Is there a particular reason you opted to have every class create and maintain it’s own connection to MySQL? Why not have all the classes communicate via a single central connection? This does not address your disconnect issue, but I’m curious about what led to that design decision.

The SQLSelect statement is synchronous. Only one can be active at a time, even with a timer firing periodically.

chow ahn.

It’s a good question Kimball.
I have several tables in the database and I have a class for each table.

The reason I went this way was because I was worried about multiple instances sharing the same connection and that ‘shared’ connection would become a liability in a multi threaded environment. I believe multi-threading is ok with mysql but not sure about other databases.

It also seemed like a nice way to make each table ‘feel’ like an object rather than it feeling like a table in a database.
You construct the object (make the connection) and then you have methods to use the table.

I’m not super happy because it seems very un-object oriented to construct an object and then have it dissolve if you don’t use it within a certain amount of time.

Creating a class for each table also (for me) seemed to make Model View Controller paradigm simple to implement, as each table has it’s own view and model.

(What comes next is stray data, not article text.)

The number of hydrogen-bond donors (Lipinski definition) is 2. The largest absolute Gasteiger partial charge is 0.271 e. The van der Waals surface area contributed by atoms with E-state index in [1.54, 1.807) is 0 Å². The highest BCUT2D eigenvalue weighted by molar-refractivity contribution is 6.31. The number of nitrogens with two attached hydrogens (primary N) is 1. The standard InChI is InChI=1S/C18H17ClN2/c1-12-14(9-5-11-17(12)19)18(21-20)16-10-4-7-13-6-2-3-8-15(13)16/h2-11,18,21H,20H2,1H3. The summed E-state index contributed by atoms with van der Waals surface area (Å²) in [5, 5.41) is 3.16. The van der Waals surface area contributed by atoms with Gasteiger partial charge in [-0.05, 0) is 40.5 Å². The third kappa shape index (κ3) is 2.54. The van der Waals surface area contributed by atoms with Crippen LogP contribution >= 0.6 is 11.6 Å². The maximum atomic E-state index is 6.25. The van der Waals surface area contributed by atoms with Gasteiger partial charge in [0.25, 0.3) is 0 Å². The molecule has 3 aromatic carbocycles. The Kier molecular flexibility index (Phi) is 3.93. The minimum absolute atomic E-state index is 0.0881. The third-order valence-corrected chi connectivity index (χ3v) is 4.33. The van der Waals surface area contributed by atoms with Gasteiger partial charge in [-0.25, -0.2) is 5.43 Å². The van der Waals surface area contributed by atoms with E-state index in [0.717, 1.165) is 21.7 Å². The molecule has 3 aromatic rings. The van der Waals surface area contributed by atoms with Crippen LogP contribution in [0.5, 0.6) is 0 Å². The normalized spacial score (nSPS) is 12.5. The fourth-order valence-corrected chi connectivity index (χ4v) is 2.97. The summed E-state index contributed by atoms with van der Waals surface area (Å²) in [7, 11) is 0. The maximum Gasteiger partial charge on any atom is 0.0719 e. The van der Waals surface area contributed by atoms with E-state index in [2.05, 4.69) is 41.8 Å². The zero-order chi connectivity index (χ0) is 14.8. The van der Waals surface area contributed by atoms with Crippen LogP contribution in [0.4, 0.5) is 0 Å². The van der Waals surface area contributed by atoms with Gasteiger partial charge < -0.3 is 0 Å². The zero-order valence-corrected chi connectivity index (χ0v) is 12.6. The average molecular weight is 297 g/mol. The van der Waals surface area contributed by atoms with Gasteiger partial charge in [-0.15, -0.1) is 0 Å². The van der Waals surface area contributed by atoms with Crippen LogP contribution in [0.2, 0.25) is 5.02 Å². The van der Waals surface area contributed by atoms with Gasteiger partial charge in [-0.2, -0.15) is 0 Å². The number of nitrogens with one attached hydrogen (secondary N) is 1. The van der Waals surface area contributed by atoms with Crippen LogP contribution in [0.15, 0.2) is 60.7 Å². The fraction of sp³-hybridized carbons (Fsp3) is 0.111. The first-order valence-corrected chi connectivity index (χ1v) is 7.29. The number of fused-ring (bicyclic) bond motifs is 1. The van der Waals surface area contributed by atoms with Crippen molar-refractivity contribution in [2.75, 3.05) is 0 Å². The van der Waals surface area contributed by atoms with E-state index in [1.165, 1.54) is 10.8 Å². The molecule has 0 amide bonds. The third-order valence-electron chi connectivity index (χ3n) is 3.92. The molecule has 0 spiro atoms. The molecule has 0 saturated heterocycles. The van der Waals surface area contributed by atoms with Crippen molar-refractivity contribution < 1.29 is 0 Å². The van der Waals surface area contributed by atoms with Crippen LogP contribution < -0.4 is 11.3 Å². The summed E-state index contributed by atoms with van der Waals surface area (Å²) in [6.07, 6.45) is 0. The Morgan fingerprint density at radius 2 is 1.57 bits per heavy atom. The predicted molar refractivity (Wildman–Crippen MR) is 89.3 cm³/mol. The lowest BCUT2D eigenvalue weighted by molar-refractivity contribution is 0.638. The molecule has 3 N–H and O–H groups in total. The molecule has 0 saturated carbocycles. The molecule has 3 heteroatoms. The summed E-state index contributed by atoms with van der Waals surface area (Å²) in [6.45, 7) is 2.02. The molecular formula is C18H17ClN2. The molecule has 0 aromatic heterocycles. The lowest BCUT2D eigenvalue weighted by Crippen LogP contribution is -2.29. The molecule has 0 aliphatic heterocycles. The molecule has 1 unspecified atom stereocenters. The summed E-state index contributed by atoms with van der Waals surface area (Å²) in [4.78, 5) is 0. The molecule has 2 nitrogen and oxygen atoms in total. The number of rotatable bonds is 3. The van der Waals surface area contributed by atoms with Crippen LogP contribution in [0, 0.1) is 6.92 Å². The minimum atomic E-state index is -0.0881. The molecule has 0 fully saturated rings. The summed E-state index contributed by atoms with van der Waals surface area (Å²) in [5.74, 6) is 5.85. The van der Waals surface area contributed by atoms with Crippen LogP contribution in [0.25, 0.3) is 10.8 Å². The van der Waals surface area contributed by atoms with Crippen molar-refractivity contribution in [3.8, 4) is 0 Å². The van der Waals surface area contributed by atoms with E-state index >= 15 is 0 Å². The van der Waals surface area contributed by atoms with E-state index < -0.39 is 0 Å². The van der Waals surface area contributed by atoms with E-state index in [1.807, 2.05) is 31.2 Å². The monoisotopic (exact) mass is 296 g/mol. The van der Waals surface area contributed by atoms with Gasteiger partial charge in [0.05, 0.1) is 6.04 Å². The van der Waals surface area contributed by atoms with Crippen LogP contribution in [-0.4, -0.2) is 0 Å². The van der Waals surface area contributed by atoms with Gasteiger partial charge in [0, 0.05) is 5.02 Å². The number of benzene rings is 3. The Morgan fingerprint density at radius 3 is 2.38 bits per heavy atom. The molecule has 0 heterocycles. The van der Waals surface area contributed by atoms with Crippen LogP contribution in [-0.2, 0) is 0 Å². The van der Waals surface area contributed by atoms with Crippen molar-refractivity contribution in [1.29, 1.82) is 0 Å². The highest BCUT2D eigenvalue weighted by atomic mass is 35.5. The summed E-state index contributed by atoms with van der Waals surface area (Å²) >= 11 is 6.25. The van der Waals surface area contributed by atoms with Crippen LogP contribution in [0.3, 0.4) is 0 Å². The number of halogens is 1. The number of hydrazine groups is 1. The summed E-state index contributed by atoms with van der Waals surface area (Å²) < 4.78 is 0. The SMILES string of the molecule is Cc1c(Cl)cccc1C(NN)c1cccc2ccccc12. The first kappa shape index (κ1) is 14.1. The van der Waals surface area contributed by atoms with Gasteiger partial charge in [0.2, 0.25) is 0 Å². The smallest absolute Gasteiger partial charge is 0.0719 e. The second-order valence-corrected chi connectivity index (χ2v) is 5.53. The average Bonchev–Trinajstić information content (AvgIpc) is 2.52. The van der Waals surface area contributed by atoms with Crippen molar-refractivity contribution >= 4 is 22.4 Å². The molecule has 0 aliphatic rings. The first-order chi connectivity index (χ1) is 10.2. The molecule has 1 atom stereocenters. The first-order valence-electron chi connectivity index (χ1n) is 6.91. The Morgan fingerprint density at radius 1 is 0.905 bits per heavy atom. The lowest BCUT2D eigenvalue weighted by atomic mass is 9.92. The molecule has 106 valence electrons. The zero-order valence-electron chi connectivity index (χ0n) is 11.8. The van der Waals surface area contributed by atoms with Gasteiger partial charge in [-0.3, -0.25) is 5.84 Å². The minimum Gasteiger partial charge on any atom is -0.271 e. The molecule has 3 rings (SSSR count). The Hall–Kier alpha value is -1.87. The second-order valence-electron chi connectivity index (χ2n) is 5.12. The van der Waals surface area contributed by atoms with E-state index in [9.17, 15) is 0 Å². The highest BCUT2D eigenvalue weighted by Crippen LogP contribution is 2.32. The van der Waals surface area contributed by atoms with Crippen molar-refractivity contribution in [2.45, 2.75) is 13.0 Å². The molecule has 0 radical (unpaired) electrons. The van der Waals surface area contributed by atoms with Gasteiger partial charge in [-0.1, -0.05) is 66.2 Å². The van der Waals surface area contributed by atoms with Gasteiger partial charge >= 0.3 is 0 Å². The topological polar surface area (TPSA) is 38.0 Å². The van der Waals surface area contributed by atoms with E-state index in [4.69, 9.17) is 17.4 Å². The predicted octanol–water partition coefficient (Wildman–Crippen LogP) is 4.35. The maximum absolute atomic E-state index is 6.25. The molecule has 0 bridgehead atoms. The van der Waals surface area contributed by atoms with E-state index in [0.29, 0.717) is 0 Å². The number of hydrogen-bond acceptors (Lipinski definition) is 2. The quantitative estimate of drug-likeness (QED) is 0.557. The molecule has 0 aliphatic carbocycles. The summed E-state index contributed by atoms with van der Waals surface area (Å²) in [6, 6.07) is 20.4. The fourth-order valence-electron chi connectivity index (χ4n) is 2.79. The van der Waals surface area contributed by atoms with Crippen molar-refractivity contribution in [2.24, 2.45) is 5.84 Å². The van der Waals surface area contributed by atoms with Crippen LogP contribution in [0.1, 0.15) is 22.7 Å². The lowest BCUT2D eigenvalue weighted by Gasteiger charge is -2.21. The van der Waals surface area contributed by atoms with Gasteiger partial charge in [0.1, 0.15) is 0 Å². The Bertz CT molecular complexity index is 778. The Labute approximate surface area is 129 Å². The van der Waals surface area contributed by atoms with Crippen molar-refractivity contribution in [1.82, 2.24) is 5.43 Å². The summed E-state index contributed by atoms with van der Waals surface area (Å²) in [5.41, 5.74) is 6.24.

I’m not too crazy about bringing up and down sql connections for every single access to the table or database as that seems like a lot of overhead.

If you look around at any other database abstraction layers such as those found in every MVC framework I’ve ever used (Ruby on Rails, Yii, Pear, etc) you’ll find that it is common to write a class for every table in the database as you have done, but each class shares a single connection to the database. This can be done by passing the database connection instance to the constructor of each class, and having each class refer to it locally, in similar fashion to how you are doing it now.

The nice part about doing it this way is that you can then abstract out things that need to be done to keep the connection healthy to just the single connection, and your application can grow to an arbitrary number of tables.

Most MySQL instances have a connection limit that is relatively conservative (N connections). If your application grows to the point that you have more tables than that, you’ll run into the inability for the N+1st table instance to connect to the database, unless you have access to change the number of connections permitted.